(Editor’s Note: The Epic News Network is a journalism program sponsored by Epic Charter Schools)
OKLAHOMA CITY – After postponing its meeting four different times, the Statewide Virtual Charter School Board voted unanimously Tuesday to schedule a hearing to determine whether or not it should terminate its contract with Epic Charter Schools.
The board’s action came after it shot down a motion for a summary judgement from Epic’s attorney, William Hickman. That motion would have dismissed the termination.
The board set the hearing for May 12 and 13, though both Hickman and Assistant Attorney General Marie Schuble– who is trying the case for the board – said two days wasn’t enough time to present their cases.
“I don’t want to be rushed at a trial that deals with the lives of 30,000-plus children, teachers and staff,” Hickman said. “I think this is more important than that and deserves the time that it takes.”
The board’s chairman, Robert Franklin, said the reduced time frame was necessary because his father-in-law was ill. Franklin acknowledged the reduced time frame would be a challenge for Hickman but added that Hickman was a seasoned an experienced legal veteran. He said the board would give both Hickman and Schuble enough time to present their information in a fair manner.
“I think if we begin with the two days, we have to say that’s our perimeter, we’ll work toward that end,” he said.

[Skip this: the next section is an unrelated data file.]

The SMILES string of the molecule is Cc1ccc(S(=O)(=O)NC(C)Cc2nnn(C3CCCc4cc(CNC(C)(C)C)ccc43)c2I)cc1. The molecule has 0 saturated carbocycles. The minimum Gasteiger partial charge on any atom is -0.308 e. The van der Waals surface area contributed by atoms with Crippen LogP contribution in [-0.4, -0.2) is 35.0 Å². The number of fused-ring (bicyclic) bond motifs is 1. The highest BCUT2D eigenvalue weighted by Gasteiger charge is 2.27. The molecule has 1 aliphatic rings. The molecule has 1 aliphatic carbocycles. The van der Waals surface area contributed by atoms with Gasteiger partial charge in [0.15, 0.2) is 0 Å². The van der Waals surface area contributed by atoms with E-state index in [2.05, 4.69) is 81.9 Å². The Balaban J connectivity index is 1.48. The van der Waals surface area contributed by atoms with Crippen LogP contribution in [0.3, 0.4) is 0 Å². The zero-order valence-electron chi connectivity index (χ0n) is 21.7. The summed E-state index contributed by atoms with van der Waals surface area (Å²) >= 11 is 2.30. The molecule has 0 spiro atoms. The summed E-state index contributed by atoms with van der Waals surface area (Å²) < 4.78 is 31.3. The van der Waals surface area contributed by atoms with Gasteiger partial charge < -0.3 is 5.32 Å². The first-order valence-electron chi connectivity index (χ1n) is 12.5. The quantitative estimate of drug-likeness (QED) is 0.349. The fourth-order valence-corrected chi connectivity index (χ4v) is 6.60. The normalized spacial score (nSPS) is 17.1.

The hearing is the latest salvo in the on-going fight between Epic and the SVCSB, the entity that authorizes the school. Last October, following a release of an investigative audit from State Auditor Cindy Byrd’s office, the SVCSB voted to begin its charter termination effort.
Following last fall’s action, the board set a four-day hearing for March 8 through 11. That meeting, along with three others – was postponed.
During the same time Epic officials and the SVCSB have been in negotiations for a consent agreement. However, SVCSB Executive Director Rebecca Wilkerson said Tuesday a consent agreement was not ready.
Epic Superintendent Bart Banfield said school officials were confident that facts were on their side. “All we have ever sought in this process is fairness and transparency,” Banfield said in a media statement. “We have concerns (that) a hearing, which includes cross examination on both sides, can take place in two days, as well as hearings on motions. We have indicated we want to cooperate and meaningfully engage with our One-on-One charter authorizer and remain committed to doing everything in our power to do just that.”